"It takes some education to appreciate a meadow like this," Baseden says. "Some people see it as just an unmowed mess. But, you can learn to appreciate the changing mosaic of the wildflowers and the sound of the grasses blowing in the wind."

Star gazing

Ever wonder just who are those glamorous men and women performing in the University's Professional Theatre Training Program (PTTP) productions? Twenty-five percent are card-carrying members of Actors Equity, so the newest incoming class may include some familiar faces.

There's Hayden Adams, who left a trail of tears across the country when he appeared as the lead in the national touring company of Les Miserables; Kim Byers, who has been seen in Sprint commercials and in small roles on Doogie Howser, M.D., and Unsolved Mysteries; Peter Daddabbo, who has appeared in the soap operas, The Guiding Light and As the World Turns; and Michelle Tauber who has played small roles on Kate and Allie and Law and Order.

Students are admitted to the University's prestigious graduate program only after a grueling audition process conducted by faculty at locations throughout the United States.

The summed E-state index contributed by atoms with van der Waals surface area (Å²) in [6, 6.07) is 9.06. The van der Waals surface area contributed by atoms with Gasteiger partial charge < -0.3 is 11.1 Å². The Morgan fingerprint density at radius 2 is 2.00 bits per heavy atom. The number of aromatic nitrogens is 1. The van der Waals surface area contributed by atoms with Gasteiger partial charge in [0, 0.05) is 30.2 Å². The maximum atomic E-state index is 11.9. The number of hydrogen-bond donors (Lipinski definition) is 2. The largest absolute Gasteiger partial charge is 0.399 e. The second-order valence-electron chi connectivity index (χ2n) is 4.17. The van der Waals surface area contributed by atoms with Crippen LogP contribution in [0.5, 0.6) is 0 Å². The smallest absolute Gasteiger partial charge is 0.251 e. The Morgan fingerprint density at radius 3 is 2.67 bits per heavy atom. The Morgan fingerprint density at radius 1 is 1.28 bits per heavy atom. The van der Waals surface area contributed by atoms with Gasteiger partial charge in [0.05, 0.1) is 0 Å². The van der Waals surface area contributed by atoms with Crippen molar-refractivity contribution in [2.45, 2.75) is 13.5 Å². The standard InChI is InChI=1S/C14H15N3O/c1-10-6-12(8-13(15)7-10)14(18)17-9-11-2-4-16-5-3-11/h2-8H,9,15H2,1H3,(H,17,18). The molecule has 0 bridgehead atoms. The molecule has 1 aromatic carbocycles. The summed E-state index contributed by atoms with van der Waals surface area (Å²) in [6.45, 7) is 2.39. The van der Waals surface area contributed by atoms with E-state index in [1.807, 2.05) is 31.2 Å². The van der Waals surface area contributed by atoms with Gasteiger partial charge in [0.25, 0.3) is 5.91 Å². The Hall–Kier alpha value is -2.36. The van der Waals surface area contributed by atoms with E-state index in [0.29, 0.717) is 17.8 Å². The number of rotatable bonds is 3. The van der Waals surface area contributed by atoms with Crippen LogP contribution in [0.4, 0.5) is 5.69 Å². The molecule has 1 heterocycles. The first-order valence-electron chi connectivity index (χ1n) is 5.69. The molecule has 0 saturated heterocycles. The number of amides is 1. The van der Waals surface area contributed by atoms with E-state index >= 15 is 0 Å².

"The faculty and I feel that this is potentially the best class we have ever recruited, and we are very excited about what is possible over the next three years," Sanford Robbins, chairperson of the theatre department, says.

A family-friendly place

The University of Delaware is a great place to work. That's the good news from the College and University Personnel Association (CUPA) and the Families and Work Institute (FWI), which rated UD a "family-friendly" institution with programs and policies in place to make the work environment supportive of employees' personal lives.

UD ranked among the top 29 "Leadership Campuses" in the nation in terms of family friendliness, according to the results of a CUPA/FWI survey. "Leadership Campuses" have at least 30 programs or policies designed to help employees balance their personal and family lives with work responsibilities.